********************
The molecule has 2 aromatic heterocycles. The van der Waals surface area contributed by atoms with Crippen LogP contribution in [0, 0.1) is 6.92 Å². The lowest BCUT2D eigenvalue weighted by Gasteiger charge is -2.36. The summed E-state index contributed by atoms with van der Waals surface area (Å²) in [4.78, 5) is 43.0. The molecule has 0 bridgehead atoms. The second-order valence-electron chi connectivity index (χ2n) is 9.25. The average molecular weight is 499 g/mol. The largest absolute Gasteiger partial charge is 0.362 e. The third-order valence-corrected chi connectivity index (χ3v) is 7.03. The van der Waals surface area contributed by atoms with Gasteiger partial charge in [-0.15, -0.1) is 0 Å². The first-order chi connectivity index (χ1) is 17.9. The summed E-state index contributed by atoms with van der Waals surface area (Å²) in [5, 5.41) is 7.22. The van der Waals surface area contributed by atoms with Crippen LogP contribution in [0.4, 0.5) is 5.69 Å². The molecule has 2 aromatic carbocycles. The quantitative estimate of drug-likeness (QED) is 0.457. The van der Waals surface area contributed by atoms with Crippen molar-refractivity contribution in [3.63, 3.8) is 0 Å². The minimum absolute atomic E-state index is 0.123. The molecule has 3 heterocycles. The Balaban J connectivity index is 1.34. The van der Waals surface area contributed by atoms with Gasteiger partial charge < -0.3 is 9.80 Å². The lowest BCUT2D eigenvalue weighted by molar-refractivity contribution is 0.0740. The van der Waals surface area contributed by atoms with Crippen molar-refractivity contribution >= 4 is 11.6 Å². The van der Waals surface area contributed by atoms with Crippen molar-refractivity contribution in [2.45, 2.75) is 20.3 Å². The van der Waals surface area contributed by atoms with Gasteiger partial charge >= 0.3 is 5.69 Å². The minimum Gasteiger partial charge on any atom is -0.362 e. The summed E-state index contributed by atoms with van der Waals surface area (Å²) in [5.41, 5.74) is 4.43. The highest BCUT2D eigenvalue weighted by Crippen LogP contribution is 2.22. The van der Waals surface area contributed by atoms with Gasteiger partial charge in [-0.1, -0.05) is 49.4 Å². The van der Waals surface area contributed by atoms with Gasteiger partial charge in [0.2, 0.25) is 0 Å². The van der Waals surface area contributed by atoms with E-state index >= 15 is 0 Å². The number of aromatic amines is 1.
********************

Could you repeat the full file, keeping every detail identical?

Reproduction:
The molecule has 2 aromatic heterocycles. The van der Waals surface area contributed by atoms with Crippen LogP contribution in [0, 0.1) is 6.92 Å². The lowest BCUT2D eigenvalue weighted by Gasteiger charge is -2.36. The summed E-state index contributed by atoms with van der Waals surface area (Å²) in [4.78, 5) is 43.0. The molecule has 0 bridgehead atoms. The second-order valence-electron chi connectivity index (χ2n) is 9.25. The average molecular weight is 499 g/mol. The largest absolute Gasteiger partial charge is 0.362 e. The third-order valence-corrected chi connectivity index (χ3v) is 7.03. The van der Waals surface area contributed by atoms with Gasteiger partial charge in [-0.15, -0.1) is 0 Å². The first-order chi connectivity index (χ1) is 17.9. The summed E-state index contributed by atoms with van der Waals surface area (Å²) in [5, 5.41) is 7.22. The van der Waals surface area contributed by atoms with Crippen LogP contribution in [0.4, 0.5) is 5.69 Å². The molecule has 2 aromatic carbocycles. The quantitative estimate of drug-likeness (QED) is 0.457. The van der Waals surface area contributed by atoms with Crippen molar-refractivity contribution in [3.63, 3.8) is 0 Å². The minimum absolute atomic E-state index is 0.123. The molecule has 3 heterocycles. The Balaban J connectivity index is 1.34. The van der Waals surface area contributed by atoms with Gasteiger partial charge < -0.3 is 9.80 Å². The lowest BCUT2D eigenvalue weighted by molar-refractivity contribution is 0.0740. The van der Waals surface area contributed by atoms with Crippen molar-refractivity contribution >= 4 is 11.6 Å². The van der Waals surface area contributed by atoms with Crippen molar-refractivity contribution in [2.45, 2.75) is 20.3 Å². The van der Waals surface area contributed by atoms with Gasteiger partial charge >= 0.3 is 5.69 Å². The minimum Gasteiger partial charge on any atom is -0.362 e. The summed E-state index contributed by atoms with van der Waals surface area (Å²) in [5.41, 5.74) is 4.43. The highest BCUT2D eigenvalue weighted by Crippen LogP contribution is 2.22. The van der Waals surface area contributed by atoms with Gasteiger partial charge in [-0.1, -0.05) is 49.4 Å². The van der Waals surface area contributed by atoms with Gasteiger partial charge in [0.2, 0.25) is 0 Å². The van der Waals surface area contributed by atoms with E-state index >= 15 is 0 Å². The number of aromatic amines is 1.